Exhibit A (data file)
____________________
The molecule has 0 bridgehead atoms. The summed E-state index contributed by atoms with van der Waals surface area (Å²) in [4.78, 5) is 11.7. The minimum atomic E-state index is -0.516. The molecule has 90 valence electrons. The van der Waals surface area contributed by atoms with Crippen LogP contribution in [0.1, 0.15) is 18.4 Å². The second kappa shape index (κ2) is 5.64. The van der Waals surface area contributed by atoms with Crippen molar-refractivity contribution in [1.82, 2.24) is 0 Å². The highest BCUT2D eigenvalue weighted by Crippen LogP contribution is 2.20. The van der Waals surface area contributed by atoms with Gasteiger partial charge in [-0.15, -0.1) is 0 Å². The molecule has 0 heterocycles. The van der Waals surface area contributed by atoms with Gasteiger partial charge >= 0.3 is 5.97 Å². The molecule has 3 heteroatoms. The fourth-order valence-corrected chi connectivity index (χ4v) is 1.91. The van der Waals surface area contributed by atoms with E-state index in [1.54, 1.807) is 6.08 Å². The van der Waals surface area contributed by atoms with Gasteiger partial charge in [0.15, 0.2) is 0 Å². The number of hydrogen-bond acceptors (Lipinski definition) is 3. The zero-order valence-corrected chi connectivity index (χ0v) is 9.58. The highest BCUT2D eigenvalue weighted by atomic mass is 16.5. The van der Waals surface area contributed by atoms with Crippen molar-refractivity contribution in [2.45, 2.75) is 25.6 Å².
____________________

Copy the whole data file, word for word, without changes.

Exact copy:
The molecule has 0 bridgehead atoms. The summed E-state index contributed by atoms with van der Waals surface area (Å²) in [4.78, 5) is 11.7. The minimum atomic E-state index is -0.516. The molecule has 90 valence electrons. The van der Waals surface area contributed by atoms with Crippen LogP contribution in [0.1, 0.15) is 18.4 Å². The second kappa shape index (κ2) is 5.64. The van der Waals surface area contributed by atoms with Crippen molar-refractivity contribution in [1.82, 2.24) is 0 Å². The highest BCUT2D eigenvalue weighted by Crippen LogP contribution is 2.20. The van der Waals surface area contributed by atoms with Gasteiger partial charge in [-0.15, -0.1) is 0 Å². The molecule has 0 heterocycles. The van der Waals surface area contributed by atoms with Gasteiger partial charge >= 0.3 is 5.97 Å². The molecule has 3 heteroatoms. The fourth-order valence-corrected chi connectivity index (χ4v) is 1.91. The van der Waals surface area contributed by atoms with E-state index in [1.54, 1.807) is 6.08 Å². The van der Waals surface area contributed by atoms with Gasteiger partial charge in [0.15, 0.2) is 0 Å². The number of hydrogen-bond acceptors (Lipinski definition) is 3. The zero-order valence-corrected chi connectivity index (χ0v) is 9.58. The highest BCUT2D eigenvalue weighted by atomic mass is 16.5. The van der Waals surface area contributed by atoms with Crippen molar-refractivity contribution in [2.45, 2.75) is 25.6 Å².